We began a two-year, long-distance romance, travelling back and forth to see each other for a couple of days
every three or four weeks. There were a lot of teary airport goodbyes and months packed into weekends.
I’m a photographer and Jordan is an industrial designer. We met on a friend’s fire escape in Dunedin. Jordan had moved there for work and I was two weeks away from moving to Auckland. I threw a leaving party in my studio. Jordan showed up and caught my attention immediately by taking over my music. He walked me home in the rain and I remember thinking I never wanted the moment to end.
We decided to move to New York on a whim, with no visas and no job prospects, trying to figure out if we could stand each other in person for longer than a week, while living in a one-room Airbnb. Emily then had major back surgery, which was a long year of recuperation and stress, learning to walk again. These hurdles are part of what makes us more resilient. We never take each other for granted. I had planned to propose to Emily in Montreal on Thanksgiving weekend, with a few close friends flying in to join us. I had Dani, our fabulous oracle celebrant, fabricate a lie about heading south to spend the weekend at the beach. Emily worked late the night before, which put her in the worst state to be woken up at 3am for a flight she didn’t see coming. It also happened to be a freakishly cold weekend, so instead of heading to the beach, I had to sell the idea of going to Montreal in -20 weather for no particular reason. In the end, the plan came together. I proposed in the park and our friends surprised her from the bushes.
We wanted our wedding to feel more like a party than a wedding. We took the approach that we were organising a DIY destination festival somewhere familiar. Lake Rotoiti holds special significance for us, as it’s close to home and family, and has so many great things for overseas guests to do. The forest ‘chapel’ is part of a favourite walk. To build suspense, we led guests on a 10-minute walk through native bush and pine trees to Kelsey Lu’s ‘Dreams’, and gathered them in an intimate circle.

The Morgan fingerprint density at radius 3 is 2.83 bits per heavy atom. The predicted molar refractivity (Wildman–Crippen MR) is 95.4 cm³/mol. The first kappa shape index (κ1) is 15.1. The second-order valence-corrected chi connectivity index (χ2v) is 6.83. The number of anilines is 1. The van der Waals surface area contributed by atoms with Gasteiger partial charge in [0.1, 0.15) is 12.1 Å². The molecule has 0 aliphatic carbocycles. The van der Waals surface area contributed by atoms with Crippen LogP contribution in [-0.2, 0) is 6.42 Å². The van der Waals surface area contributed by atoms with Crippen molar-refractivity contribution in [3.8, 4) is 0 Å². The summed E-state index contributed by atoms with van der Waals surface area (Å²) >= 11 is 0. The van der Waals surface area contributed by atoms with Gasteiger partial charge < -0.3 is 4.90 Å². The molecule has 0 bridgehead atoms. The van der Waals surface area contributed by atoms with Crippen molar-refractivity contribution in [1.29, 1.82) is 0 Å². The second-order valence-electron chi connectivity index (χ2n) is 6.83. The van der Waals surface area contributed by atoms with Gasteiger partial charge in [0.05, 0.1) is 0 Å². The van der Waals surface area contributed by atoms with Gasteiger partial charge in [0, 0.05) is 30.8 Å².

After the ceremony, we had a shared dinner outside under eucalyptus trees covered in lights. To minimize waste, we foraged and dyed grasses and florals ourselves, hand-painted secondhand plates and signage, and used mismatching silverware that Jordan’s parents collected. Emily’s stepmum collected vintage glass bottles for the tables and was our chief florist. We designed and made a tinsel curtain centered around a giant disco ball that Emily’s mum made. The bar was also handmade, finished an hour before kick-off. For dessert, Emily’ sisters styled an epic dessert table of S’mores for people to roast over the firepit.
We didn’t want there to be an end-point, so it all ended up a three-day celebration. Most people were staying in houses all along the lake, so you could walk, swim or kayak to see each other, to just hang out in the sun. We had a week of amazing weather and light, and a few days grace before we flew back to New York, straight into the centre of a pandemic. So life has continued to be wild! We feel so privileged that it worked out
the way it did.
Photography Bayly & Moore / Bride’s top & skirt Newhite / Bride’s belt & shoes Zara / Earrings Lindi Kingi / Groom’s suit Boglioli / Groom’s shirt Dries van Noten / Groom’s tie The Naked Man Vintage / Groom’s shoes RM Williams / Celebrant Dani Forword / Coordinator Aimee Law from Only One / Flora Sarah Green / Bride’s engagement ring Catbird / Bride’s wedding band Everett Fine Jewelry / bride’s hair Lauren Armstrong / Marquee Stretch Tents / Catering Hereford Kitchen herefordkitchen.co.nz / Groom’s fragrance Costume National Homme / Bride’s fragrance Thé Noir 29 by Le Labo / Entertainment DJ T Rice / Kombucha Roa Kombucha